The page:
Not trying to be snarky or pedantic: stuff that changes the actions you take.
For instance, a sleep tracker or 24hr HRM doesn’t really change what I do. An Ambit 3 might not be able to tell me my 24hr RHR, and a new watch can, but it doesn’t give me much more info than a “Huh, neat.” I’m not changing what I do to chase that number, it’s just reporting something that’s a byproduct of everything else I do. I already know how much sleep I get because I go to bed at X and wake up at Y. A colorful graph doesn’t change how tired I am or am not.
Same for training load. I understand the concept in theory, but who are these people who are adjusting training because of what the watch says? It’s cool to see the watch say “Peaking” or whatever, but this is likely a result of the plan you’re on. I guess I don’t see the Venn overlap between people who are spending 450-700 dollars on high end sports watches and yet aren’t on some sort of progressive plan. Again, I’m sure there are people who are, but big picture?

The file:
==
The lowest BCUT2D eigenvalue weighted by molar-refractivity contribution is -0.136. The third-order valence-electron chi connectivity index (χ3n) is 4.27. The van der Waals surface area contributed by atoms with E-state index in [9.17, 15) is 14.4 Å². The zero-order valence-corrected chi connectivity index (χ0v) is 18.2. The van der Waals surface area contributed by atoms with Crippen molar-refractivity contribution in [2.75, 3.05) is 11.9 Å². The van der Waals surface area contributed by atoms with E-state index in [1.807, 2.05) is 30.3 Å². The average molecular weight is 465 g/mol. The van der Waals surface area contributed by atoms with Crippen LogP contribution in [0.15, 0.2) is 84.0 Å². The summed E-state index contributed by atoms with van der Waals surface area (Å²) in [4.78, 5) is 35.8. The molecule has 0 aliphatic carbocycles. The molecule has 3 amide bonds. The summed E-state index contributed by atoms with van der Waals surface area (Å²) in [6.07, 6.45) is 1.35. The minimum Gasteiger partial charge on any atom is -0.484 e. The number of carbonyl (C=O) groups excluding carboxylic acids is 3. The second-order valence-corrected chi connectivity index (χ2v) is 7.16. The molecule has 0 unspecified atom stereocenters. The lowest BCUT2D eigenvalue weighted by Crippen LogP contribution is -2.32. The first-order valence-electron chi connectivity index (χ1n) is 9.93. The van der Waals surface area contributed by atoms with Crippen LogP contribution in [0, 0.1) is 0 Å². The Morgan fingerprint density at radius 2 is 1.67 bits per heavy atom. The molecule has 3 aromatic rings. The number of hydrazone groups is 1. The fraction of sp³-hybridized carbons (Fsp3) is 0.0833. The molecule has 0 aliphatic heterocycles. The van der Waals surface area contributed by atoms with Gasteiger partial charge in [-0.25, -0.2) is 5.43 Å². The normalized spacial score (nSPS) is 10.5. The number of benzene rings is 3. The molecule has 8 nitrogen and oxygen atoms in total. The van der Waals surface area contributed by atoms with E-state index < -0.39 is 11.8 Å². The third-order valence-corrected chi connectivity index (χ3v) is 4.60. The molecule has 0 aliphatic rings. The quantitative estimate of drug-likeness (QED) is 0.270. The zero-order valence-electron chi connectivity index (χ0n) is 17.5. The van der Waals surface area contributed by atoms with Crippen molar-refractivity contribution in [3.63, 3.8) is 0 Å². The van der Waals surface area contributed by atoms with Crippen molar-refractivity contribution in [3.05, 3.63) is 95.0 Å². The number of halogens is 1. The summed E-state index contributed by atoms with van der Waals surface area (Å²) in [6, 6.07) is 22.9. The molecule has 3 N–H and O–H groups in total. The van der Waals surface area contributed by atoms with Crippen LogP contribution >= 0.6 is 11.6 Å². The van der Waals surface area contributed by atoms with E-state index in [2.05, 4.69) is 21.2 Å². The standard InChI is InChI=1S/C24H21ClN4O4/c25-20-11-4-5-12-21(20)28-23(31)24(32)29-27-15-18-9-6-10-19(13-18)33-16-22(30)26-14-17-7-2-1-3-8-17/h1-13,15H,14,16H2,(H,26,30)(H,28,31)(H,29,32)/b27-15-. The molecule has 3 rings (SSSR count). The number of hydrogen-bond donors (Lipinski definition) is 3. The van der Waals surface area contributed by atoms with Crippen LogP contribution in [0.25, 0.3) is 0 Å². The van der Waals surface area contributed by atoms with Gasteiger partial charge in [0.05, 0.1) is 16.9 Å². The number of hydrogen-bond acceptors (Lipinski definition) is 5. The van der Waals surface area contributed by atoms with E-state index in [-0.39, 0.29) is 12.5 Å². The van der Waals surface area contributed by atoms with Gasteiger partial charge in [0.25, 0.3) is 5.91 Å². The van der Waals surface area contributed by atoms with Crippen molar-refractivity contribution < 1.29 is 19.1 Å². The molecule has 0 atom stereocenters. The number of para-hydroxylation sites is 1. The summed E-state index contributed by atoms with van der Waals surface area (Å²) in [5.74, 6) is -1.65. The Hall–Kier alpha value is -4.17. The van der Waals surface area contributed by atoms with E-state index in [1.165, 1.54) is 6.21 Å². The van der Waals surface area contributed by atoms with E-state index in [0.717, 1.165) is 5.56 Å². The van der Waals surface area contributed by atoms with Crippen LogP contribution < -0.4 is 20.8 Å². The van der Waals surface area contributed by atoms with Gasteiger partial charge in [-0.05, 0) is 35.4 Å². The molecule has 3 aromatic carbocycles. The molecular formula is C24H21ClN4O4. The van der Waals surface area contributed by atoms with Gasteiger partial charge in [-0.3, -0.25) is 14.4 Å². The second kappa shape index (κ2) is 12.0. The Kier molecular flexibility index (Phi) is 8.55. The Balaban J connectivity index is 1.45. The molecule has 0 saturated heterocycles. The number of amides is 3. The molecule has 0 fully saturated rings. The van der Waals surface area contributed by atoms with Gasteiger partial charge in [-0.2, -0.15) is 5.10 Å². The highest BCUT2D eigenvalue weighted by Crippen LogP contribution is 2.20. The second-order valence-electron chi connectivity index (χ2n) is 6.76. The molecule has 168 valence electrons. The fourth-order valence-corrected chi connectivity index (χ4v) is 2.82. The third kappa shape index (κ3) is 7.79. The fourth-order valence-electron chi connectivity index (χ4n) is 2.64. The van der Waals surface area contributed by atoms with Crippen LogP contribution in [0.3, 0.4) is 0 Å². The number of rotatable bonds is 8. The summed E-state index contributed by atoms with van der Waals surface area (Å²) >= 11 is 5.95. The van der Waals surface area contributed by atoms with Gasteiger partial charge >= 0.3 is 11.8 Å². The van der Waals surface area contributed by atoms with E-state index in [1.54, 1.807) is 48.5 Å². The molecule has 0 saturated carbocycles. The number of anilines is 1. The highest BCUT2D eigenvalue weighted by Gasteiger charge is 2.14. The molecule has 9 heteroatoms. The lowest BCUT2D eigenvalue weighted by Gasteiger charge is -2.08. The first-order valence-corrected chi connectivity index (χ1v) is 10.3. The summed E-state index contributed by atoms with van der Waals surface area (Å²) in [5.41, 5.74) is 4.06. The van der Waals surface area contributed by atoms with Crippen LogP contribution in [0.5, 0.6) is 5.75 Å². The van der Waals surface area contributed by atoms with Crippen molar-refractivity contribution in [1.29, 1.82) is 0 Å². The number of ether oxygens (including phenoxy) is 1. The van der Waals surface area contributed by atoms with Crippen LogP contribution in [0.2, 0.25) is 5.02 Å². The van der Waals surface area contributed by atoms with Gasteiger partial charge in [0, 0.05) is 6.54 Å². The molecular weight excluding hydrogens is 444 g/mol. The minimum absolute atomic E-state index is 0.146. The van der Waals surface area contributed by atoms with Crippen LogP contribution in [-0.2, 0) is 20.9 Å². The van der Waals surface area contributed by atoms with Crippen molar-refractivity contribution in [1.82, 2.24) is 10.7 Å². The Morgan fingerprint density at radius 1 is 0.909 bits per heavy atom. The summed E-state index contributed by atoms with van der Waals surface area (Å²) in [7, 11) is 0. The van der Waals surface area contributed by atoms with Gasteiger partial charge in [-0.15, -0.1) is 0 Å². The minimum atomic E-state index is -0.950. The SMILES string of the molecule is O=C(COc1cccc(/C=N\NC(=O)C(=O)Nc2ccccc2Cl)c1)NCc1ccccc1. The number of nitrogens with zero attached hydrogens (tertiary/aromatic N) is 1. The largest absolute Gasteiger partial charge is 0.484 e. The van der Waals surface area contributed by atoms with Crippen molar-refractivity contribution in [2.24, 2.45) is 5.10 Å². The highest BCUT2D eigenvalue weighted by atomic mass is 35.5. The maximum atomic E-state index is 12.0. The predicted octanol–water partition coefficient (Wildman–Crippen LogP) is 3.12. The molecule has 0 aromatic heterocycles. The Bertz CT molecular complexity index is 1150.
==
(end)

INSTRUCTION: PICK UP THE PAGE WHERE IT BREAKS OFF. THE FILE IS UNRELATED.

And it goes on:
In terms of actionable data, basically all the standard metrics (pace/power/time/etc etc.)
This isn’t to say watches haven’t improved. Better battery live, better GPS accuracy (or not…), optical HR (when it works, or just as a rough estimate), these are all improvements to the experience for sure. I’m not here to advocate people go buy 5 year old watches. Moreso, just to say… I think a lot of these features are added in because you have to tout what’s “new,” and you can’t make pace, distance, and time ‘new.’ Just my 2c.